Some readers have recently asked us “do I need a DBS check” for jobs they’re thinking of taking on.
It’s a good question as it’s not always clear who needs one and who doesn’t, particularly when it comes to volunteering.
Criminal record checks have been around for some time helping employers to find suitable people to work with children and vulnerable groups. However, this process has become increasingly complicated and lengthy so the government has replaced the Criminal Records Bureau (CRB) check with the one from the Disclosure and Barring Service (DBS).
Here is how you can find out if you need a DBS check
The Disclosure and Barring Service (DBS) was established under the Protection of Freedoms Act 2012 and carries out the functions previously undertaken by the Criminal Records Bureau (CRB) for England and Wales and the Independent Safeguarding Authority (ISA) for England, Wales and Northern Ireland.
The primary role of DBS is to help employers in England and Wales make safer recruitment decisions by issuing criminal records checks and to prevent unsuitable people from working with vulnerable groups including children.
It’s a way for an employer to check the background of a prospective or current employee’s suitability to work with children, babies, the elderly or other vulnerable groups.
It helps employers – and charities – to check your response to the question “Do you have any criminal convictions, cautions, reprimands or final warnings?”
Usually, you only really need a DBS check if you’re planning on working with vulnerable people and children. Other jobs might not demand it.
A DBS check will determine whether or not it is appropriate for a person to be a placed or removed from a barred list in England, Wales and Northern Ireland.
When a check has been processed by the DBS the individual will receive a DBS certificate.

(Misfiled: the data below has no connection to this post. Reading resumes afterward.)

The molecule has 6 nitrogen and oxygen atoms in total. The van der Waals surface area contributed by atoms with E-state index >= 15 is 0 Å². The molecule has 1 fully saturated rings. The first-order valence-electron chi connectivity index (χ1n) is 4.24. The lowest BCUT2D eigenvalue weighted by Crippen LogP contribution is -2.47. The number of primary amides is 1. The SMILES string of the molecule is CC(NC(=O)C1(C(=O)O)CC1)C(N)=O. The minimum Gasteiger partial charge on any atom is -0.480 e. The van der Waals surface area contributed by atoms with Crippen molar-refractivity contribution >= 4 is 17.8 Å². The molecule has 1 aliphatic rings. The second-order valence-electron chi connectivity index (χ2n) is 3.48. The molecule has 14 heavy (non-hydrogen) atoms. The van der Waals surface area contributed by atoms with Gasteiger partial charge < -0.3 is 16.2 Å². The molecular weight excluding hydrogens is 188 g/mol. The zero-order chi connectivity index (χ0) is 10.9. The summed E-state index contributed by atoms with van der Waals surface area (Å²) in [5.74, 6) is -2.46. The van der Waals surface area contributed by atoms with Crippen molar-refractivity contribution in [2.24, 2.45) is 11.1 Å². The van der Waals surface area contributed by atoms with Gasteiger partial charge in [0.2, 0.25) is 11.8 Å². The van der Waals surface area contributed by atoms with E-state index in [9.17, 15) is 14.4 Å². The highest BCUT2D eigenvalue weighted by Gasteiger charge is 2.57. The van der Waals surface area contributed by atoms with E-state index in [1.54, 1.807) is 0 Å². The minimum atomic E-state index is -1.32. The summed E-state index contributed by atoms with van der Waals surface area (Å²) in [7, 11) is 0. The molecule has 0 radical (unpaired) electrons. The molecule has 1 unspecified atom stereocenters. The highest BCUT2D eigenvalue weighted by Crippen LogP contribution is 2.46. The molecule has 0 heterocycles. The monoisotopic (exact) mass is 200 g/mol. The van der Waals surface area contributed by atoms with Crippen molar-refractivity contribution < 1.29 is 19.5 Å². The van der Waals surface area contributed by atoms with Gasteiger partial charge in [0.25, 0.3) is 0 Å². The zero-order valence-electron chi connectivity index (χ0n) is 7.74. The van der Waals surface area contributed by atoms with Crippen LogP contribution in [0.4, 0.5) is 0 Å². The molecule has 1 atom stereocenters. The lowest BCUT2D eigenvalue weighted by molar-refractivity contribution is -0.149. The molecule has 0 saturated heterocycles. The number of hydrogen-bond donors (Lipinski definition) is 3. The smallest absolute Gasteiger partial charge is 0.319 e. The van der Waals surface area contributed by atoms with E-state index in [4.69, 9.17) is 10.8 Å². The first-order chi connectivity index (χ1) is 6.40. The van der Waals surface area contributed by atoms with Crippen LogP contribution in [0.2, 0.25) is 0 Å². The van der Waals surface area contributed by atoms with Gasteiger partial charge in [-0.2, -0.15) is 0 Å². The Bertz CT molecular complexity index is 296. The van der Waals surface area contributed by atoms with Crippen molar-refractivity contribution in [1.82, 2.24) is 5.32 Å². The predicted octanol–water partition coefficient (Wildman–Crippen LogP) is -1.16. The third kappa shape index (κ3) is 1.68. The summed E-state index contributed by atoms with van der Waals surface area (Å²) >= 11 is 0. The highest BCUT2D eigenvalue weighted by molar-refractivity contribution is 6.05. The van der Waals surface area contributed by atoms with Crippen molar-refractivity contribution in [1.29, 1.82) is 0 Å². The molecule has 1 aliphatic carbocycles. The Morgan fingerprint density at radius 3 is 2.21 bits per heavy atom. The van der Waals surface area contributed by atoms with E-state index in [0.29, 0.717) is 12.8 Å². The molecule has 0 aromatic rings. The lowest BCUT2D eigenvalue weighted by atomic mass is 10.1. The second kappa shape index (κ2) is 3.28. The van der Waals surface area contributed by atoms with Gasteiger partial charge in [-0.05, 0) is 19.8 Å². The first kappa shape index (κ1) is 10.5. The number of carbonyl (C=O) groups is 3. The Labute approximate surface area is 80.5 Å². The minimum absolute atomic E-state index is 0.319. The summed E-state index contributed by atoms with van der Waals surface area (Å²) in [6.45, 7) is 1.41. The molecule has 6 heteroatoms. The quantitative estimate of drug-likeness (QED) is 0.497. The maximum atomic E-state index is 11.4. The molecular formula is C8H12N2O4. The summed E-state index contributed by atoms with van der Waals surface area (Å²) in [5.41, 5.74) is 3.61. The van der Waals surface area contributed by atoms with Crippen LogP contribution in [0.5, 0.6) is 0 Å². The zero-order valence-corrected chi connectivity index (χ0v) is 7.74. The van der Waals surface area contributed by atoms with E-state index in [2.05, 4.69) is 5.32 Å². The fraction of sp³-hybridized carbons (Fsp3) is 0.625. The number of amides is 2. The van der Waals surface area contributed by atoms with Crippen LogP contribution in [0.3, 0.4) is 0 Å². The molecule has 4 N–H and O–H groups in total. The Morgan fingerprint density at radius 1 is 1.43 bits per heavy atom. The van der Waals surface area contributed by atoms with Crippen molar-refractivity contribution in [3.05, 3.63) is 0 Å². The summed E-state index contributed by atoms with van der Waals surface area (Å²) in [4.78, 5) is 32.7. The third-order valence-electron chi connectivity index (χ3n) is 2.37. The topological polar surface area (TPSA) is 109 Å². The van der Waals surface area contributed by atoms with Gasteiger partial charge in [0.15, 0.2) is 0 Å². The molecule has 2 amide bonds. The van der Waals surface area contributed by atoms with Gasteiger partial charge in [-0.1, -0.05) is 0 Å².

Under the Rehabilitation of Offenders Act of 1974, criminals who have served a prison sentence of less than two and a half years and do not re-offend during a set ‘rehabilitation’ period after their release may have their conviction spent, which means it doesn’t show up any more and is no longer relevant when the person is being considered for most jobs. It’s quite complex so you can read more about the DBS filtering system here.
Generally speaking, if you plan on working with children or vulnerable people you will probably need a DBS check. Employers may wish to look at the DBS eligibility guidance list which runs down most roles that are eligible for a check. However, the guidance isn’t comprehensive, and you should contact the DBS if you’re unsure.
If you’re the person being checked, your potentially new employer will give you a form to fill in and return to them along with documents proving your identity such as a passport, current driving licence and proof of address. You can find more information on what documents are accepted here.
Your employers will apply to have a check done on your behalf but then the certificate will be sent to you, not your employer.
If you are not yet employed, though, and you’re applying to an agency to be
- a part-time nurse,
- a nanny,
- a babysitter,
- a maternity nurse,
- a school caretaker
- or other job where you are in contact with vulnerable people you may need to organise your DBS check yourself.
However, some agencies will sort it out for you, either paying the fee themselves (usually around £60-70) or passing that on to you.
Employers will only arrange a DBS check on a successful job applicant. They can withdraw a job offer if the results show anything that would make the applicant unsuitable.
These are the basic steps for an employer who wants to perform a DBS check:
- Get the application form from DBS or your umbrella body.
- Ask the candidate to fill in the application form (N.B. make sure you have everything exact in this form because if you get any of your former addresses wrong it will be sent back you will have to go through the whole thing again – it’s very annoying!)
- Send the application form to your umbrella body or DBS.
- If your organisation is registered with DBS the counter signatory has to sign the form. DBS will send you a certificate.
What is the Disclosure and Barring Service?
There are several parts to the DBS (Disclosure and Barring Service), here is a quick breakdown:
Once the DBS is complete the applicant will give this certificate to their employer so that they can make an informed decision about hiring you.
You can find out here what kind of information the DBS searches through.
The certificate will contain extremely sensitive and personal information so there is a code of practice for recipients so that you know the information is being handled fairly and used properly.